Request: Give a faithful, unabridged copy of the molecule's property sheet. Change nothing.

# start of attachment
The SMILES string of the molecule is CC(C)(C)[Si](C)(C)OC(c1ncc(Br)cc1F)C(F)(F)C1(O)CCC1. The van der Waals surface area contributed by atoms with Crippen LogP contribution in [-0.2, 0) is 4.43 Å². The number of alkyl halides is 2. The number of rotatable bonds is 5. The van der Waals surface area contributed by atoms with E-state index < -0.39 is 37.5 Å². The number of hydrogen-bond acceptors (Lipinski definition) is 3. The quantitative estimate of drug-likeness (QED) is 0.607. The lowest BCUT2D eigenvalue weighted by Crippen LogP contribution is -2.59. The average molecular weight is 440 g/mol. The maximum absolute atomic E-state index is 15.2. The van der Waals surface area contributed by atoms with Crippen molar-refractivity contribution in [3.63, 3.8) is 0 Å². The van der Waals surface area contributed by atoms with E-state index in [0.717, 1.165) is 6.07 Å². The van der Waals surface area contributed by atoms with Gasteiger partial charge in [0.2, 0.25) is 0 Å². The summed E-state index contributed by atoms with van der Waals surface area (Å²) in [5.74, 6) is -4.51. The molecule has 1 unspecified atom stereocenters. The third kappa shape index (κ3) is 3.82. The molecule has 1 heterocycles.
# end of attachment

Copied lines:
The SMILES string of the molecule is CC(C)(C)[Si](C)(C)OC(c1ncc(Br)cc1F)C(F)(F)C1(O)CCC1. The van der Waals surface area contributed by atoms with Crippen LogP contribution in [-0.2, 0) is 4.43 Å². The number of alkyl halides is 2. The number of rotatable bonds is 5. The van der Waals surface area contributed by atoms with E-state index < -0.39 is 37.5 Å². The number of hydrogen-bond acceptors (Lipinski definition) is 3. The quantitative estimate of drug-likeness (QED) is 0.607. The lowest BCUT2D eigenvalue weighted by Crippen LogP contribution is -2.59. The average molecular weight is 440 g/mol. The maximum absolute atomic E-state index is 15.2. The van der Waals surface area contributed by atoms with Crippen molar-refractivity contribution in [3.63, 3.8) is 0 Å². The van der Waals surface area contributed by atoms with E-state index in [0.717, 1.165) is 6.07 Å². The van der Waals surface area contributed by atoms with Gasteiger partial charge in [0.2, 0.25) is 0 Å². The summed E-state index contributed by atoms with van der Waals surface area (Å²) in [5.74, 6) is -4.51. The molecule has 1 unspecified atom stereocenters. The third kappa shape index (κ3) is 3.82. The molecule has 1 heterocycles.